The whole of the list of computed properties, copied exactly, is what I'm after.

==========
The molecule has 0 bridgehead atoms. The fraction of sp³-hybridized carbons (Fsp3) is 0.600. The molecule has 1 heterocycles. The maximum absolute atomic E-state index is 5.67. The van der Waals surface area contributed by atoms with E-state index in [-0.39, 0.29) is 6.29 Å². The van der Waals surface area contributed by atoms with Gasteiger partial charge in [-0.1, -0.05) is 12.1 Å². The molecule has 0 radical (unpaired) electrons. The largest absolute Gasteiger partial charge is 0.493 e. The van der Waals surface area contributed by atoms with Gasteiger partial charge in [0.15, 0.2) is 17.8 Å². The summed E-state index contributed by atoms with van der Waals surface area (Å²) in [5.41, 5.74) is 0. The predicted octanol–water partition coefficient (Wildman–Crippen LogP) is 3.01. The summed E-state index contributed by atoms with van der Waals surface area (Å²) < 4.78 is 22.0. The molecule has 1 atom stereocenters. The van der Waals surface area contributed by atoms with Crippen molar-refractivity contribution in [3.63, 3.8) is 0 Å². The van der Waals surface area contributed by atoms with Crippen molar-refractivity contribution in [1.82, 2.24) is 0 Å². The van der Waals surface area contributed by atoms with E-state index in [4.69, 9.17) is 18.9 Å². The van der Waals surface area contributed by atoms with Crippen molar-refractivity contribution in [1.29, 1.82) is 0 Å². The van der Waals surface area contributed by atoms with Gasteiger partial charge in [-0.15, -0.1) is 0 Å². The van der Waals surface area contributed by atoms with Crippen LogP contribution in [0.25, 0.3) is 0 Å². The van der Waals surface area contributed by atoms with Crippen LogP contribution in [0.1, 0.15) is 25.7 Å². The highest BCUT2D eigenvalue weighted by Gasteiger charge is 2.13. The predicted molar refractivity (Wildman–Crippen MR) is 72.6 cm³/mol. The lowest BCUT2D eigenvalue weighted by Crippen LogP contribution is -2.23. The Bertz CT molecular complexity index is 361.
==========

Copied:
The molecule has 0 bridgehead atoms. The fraction of sp³-hybridized carbons (Fsp3) is 0.600. The molecule has 1 heterocycles. The maximum absolute atomic E-state index is 5.67. The van der Waals surface area contributed by atoms with E-state index in [-0.39, 0.29) is 6.29 Å². The van der Waals surface area contributed by atoms with Gasteiger partial charge in [-0.1, -0.05) is 12.1 Å². The molecule has 0 radical (unpaired) electrons. The largest absolute Gasteiger partial charge is 0.493 e. The van der Waals surface area contributed by atoms with Gasteiger partial charge in [0.15, 0.2) is 17.8 Å². The summed E-state index contributed by atoms with van der Waals surface area (Å²) in [5.41, 5.74) is 0. The predicted octanol–water partition coefficient (Wildman–Crippen LogP) is 3.01. The summed E-state index contributed by atoms with van der Waals surface area (Å²) < 4.78 is 22.0. The molecule has 1 atom stereocenters. The van der Waals surface area contributed by atoms with Crippen molar-refractivity contribution in [3.63, 3.8) is 0 Å². The van der Waals surface area contributed by atoms with Crippen molar-refractivity contribution in [1.82, 2.24) is 0 Å². The van der Waals surface area contributed by atoms with E-state index in [4.69, 9.17) is 18.9 Å². The van der Waals surface area contributed by atoms with Crippen molar-refractivity contribution in [1.29, 1.82) is 0 Å². The van der Waals surface area contributed by atoms with Gasteiger partial charge in [-0.15, -0.1) is 0 Å². The van der Waals surface area contributed by atoms with Crippen LogP contribution in [0.25, 0.3) is 0 Å². The van der Waals surface area contributed by atoms with Crippen LogP contribution in [0.1, 0.15) is 25.7 Å². The highest BCUT2D eigenvalue weighted by Gasteiger charge is 2.13. The predicted molar refractivity (Wildman–Crippen MR) is 72.6 cm³/mol. The lowest BCUT2D eigenvalue weighted by Crippen LogP contribution is -2.23. The Bertz CT molecular complexity index is 361.